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"If they can put a man on the moon, why not a minimally invasive way to repair a mitral valve?" Therese Rashotte wanted to know.

A retired nurse in Toronto, Therese was well aware of the risks associated with open-heart surgery and wanted to avoid it when it came time to repair her mitral valve from leaking blood backward into the heart.

"I'd be out of breath after walking one block – and I'm usually a fast walker. It all happened so fast, I was worried because it kept getting worse," she says.

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Mitral regurgitation is one of the most common heart valve diseases in Canada. Not unlike what TAVI does for the aortic valve, MitraClip is a simple device that allows doctors to repair faulty mitral valves without opening the chest, providing a new option  for patients with severe symptoms.  At about $36,000 per procedure, it is  currently not funded by the province and dependent on donor support.

However, with Sunnybrook setting the standard of care for minimally invasive heart procedures, doctors and patients are optimistic donor support will pave the way for MitraClip funding from the province in the near future.

Since April 2011, Sunnybrook has performed 25 MitraClip procedures. Led by Dr. Eric Cohen, deputy chief of the Schulich Heart Centre and the cardiology division, and Dr. Gideon Cohen, head of the cardiovascular surgery division, Sunnybrook was the first in the province to start a MitraClip program. It remains the only site in the Greater Toronto Area and one of only four in the country to offer patients like Therese a second chance in life.

"I knew if they could use the MitraClip, I'd be able to breathe so much easier," says Therese, a MitraClip candidate who had her procedure in July 2012, with the two Cohen doctors in charge.

Since then, she is back to spending more time with friends, and back to routine.

"To me, it was like a miracle – I was in one day and out the next; it was like nothing was done," she says. "I'm so glad I found Sunnybrook and Dr. Cohen-times-two – that was my miracle. I feel great, but I'm more grateful than great."


Similar to TAVI, the sutureless, self-expanding Perceval valve is a new option for high-risk patients needing an aortic valve replacement, but at a fraction of the cost. While a surgeon still needs to make a cut to the patient's chest in this procedure, the Perceval valve doesn't need to be sewn in. It clips on, which leads to fewer complications and patients are less likely to have heart failure later.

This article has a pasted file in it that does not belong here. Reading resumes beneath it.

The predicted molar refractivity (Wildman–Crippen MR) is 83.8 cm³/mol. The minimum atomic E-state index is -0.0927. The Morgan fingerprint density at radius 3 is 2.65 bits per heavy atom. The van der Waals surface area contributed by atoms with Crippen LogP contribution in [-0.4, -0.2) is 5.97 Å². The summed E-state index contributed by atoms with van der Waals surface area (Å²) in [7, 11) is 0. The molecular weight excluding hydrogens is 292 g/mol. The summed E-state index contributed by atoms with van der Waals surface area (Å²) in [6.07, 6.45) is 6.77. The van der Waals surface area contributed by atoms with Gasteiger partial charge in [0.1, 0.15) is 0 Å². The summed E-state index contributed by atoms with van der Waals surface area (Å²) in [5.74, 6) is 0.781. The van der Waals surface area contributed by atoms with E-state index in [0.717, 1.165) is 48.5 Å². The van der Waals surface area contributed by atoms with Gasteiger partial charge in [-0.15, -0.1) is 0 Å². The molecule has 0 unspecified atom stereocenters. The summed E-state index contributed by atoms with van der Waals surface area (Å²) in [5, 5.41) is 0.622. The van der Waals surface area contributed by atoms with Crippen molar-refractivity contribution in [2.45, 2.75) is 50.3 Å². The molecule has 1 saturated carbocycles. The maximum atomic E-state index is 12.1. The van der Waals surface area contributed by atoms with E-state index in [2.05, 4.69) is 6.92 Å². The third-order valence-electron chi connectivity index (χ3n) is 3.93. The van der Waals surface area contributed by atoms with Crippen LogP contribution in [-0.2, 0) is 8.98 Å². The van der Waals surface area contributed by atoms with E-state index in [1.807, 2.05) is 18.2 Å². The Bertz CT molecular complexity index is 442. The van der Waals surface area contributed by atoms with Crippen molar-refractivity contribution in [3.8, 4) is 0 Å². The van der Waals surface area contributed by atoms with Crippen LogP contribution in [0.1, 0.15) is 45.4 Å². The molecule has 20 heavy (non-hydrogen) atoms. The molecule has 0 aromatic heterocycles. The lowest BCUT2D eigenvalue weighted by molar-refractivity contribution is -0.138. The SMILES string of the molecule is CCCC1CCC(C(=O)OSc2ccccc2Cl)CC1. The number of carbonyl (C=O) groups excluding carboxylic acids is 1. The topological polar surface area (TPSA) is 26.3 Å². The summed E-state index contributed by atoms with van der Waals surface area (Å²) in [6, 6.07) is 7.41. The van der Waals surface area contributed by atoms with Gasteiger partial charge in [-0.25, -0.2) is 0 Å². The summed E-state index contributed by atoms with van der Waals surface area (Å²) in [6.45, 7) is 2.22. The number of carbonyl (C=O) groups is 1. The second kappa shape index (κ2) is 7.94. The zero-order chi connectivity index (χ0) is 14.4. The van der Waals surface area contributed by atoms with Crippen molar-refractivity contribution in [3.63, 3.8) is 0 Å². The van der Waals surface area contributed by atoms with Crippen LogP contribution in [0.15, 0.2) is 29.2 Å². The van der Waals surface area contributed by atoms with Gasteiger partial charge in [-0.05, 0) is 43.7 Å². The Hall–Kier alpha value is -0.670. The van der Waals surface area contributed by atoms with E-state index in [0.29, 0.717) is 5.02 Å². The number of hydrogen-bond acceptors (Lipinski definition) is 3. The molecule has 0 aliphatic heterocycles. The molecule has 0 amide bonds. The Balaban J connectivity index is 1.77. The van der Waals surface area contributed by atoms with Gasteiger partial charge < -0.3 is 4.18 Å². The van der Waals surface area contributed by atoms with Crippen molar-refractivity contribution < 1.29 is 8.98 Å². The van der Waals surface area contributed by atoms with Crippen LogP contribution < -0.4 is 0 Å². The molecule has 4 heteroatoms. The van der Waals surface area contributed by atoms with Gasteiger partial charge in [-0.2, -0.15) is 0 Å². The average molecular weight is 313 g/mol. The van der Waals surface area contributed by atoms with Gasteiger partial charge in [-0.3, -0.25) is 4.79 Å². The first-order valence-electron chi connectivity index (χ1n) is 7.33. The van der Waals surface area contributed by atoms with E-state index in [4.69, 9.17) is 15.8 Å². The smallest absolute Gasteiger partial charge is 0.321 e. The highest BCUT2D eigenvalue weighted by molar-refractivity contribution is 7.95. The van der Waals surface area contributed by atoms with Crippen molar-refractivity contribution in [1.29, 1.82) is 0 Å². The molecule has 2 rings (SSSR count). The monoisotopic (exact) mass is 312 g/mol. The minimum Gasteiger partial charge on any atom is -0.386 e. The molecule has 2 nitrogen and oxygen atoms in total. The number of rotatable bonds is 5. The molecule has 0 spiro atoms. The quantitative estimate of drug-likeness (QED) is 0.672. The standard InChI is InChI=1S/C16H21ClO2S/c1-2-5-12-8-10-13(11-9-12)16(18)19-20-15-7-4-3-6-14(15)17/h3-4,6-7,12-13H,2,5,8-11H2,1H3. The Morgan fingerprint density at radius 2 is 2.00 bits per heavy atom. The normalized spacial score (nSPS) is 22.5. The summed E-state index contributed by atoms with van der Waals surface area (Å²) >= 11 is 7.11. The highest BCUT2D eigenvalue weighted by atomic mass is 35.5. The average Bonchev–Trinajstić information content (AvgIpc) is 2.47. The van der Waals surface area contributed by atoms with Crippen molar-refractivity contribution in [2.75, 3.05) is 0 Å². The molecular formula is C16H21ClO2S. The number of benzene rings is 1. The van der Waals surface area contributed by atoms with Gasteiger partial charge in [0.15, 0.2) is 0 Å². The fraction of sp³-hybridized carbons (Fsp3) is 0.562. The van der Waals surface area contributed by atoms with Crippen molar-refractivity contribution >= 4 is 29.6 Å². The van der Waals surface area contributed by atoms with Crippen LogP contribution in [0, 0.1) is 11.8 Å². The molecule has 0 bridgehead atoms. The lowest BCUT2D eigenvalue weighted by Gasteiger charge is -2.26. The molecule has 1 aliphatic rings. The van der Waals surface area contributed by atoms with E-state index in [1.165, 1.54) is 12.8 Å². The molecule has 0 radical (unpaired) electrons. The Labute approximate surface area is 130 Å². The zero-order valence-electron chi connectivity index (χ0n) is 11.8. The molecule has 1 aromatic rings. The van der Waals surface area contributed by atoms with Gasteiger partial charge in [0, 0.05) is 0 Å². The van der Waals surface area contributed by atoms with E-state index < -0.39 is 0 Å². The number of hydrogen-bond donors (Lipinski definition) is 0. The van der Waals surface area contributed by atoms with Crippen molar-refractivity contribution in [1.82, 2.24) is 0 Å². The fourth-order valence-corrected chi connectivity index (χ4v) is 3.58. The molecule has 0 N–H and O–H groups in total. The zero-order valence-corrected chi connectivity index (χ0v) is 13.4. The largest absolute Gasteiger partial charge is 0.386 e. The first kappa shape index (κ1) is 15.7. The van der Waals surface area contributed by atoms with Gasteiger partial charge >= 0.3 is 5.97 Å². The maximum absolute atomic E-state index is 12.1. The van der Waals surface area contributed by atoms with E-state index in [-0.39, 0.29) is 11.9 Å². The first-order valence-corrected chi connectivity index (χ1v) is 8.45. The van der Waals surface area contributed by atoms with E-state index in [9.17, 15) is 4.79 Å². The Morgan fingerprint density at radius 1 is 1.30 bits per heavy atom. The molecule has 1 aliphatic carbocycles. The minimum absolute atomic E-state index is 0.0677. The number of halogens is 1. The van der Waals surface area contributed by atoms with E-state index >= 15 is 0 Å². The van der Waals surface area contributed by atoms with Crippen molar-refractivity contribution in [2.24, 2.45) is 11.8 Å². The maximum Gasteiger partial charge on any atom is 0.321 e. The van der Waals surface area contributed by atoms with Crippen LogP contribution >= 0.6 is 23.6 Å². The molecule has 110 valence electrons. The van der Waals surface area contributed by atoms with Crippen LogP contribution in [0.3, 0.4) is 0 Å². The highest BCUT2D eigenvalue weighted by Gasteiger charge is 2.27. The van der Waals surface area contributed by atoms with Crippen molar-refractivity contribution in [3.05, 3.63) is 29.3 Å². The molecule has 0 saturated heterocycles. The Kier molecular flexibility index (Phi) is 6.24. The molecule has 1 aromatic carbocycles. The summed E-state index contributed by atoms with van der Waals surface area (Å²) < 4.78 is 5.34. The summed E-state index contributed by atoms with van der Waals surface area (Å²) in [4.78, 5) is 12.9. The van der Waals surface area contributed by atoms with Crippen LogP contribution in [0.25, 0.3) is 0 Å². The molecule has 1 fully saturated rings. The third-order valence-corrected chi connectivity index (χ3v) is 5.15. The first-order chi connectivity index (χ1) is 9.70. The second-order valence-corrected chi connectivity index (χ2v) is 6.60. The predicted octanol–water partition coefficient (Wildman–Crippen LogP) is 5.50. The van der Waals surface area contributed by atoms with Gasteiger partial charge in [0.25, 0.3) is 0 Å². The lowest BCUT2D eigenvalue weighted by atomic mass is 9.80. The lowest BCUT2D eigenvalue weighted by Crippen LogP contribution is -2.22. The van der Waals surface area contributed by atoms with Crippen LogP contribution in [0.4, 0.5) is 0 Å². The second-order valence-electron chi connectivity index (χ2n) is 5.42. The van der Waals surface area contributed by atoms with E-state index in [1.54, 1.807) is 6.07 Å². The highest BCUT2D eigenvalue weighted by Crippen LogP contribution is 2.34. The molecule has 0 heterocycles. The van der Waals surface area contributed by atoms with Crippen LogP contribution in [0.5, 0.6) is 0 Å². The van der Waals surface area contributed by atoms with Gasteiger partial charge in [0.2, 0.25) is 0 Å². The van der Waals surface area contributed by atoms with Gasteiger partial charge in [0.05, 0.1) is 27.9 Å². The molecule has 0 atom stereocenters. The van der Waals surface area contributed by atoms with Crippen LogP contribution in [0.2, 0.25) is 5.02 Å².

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Sunnybrook was the first in North America to perform the procedure about a year ago. Since then, 16 patients have benefitted from the Perceval valve, which costs $12,000 each and is so far funded 100 per cent by donors. The regular valve used in the traditional aortic valve replacement surgery costs $3,500 and is funded by the government.


With donor support, the Schulich Heart Centre plans to initiate a program to prevent strokes in patients with atrial fibrillation, a common heart rhythm disorder. While the traditional treatment has been to take a blood thinner on a permanent basis, some patients can't do this because they might already have a bleeding problem; others simply opt not to take a blood thinner.

An alternative approach is to place an occlusion device in the left atrium to seal off the opening of the pouch, trapping any clots inside and preventing them from getting to the brain or other vital organs. This can now be done by a minimally invasive catheter-based procedure, in which doctors insert the device through a vein in the leg, advance it to the left atrium, and implant it in the correct position.

The cost for this procedure is approximately $15,000, including about $12,000 for the device. It's available in Europe and at a limited number of hospitals in Canada. The goal for Sunnybrook is to perform 15 to 20 procedures per year.

This content was produced by The Globe and Mail's advertising department, in consultation with Sunnybrook. The Globe's editorial department was not involved in its creation.

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